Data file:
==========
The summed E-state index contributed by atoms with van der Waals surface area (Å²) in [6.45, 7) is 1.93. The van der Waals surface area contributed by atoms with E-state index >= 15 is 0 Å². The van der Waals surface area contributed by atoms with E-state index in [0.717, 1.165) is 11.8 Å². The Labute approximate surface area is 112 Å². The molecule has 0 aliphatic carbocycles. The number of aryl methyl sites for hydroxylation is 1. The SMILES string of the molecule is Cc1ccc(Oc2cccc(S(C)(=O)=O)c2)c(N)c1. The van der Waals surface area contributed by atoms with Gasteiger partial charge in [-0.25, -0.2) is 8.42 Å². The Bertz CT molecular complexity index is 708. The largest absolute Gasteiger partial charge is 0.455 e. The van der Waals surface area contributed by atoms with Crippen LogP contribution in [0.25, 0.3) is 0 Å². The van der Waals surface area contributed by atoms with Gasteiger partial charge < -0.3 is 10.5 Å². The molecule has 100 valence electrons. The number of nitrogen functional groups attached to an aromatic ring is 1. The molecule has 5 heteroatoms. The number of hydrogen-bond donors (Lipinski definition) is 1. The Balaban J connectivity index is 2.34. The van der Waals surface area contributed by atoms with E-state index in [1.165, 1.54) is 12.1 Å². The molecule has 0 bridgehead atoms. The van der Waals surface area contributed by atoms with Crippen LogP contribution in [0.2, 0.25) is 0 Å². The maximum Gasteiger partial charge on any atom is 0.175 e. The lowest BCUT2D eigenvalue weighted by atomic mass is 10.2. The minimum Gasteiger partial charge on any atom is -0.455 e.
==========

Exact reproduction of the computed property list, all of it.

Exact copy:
The summed E-state index contributed by atoms with van der Waals surface area (Å²) in [6.45, 7) is 1.93. The van der Waals surface area contributed by atoms with E-state index >= 15 is 0 Å². The van der Waals surface area contributed by atoms with E-state index in [0.717, 1.165) is 11.8 Å². The Labute approximate surface area is 112 Å². The molecule has 0 aliphatic carbocycles. The number of aryl methyl sites for hydroxylation is 1. The SMILES string of the molecule is Cc1ccc(Oc2cccc(S(C)(=O)=O)c2)c(N)c1. The van der Waals surface area contributed by atoms with Gasteiger partial charge in [-0.25, -0.2) is 8.42 Å². The Bertz CT molecular complexity index is 708. The largest absolute Gasteiger partial charge is 0.455 e. The van der Waals surface area contributed by atoms with Crippen LogP contribution in [0.25, 0.3) is 0 Å². The van der Waals surface area contributed by atoms with Gasteiger partial charge < -0.3 is 10.5 Å². The molecule has 100 valence electrons. The number of nitrogen functional groups attached to an aromatic ring is 1. The molecule has 5 heteroatoms. The number of hydrogen-bond donors (Lipinski definition) is 1. The Balaban J connectivity index is 2.34. The van der Waals surface area contributed by atoms with E-state index in [1.165, 1.54) is 12.1 Å². The molecule has 0 bridgehead atoms. The van der Waals surface area contributed by atoms with Crippen LogP contribution in [0.2, 0.25) is 0 Å². The maximum Gasteiger partial charge on any atom is 0.175 e. The lowest BCUT2D eigenvalue weighted by atomic mass is 10.2. The minimum Gasteiger partial charge on any atom is -0.455 e.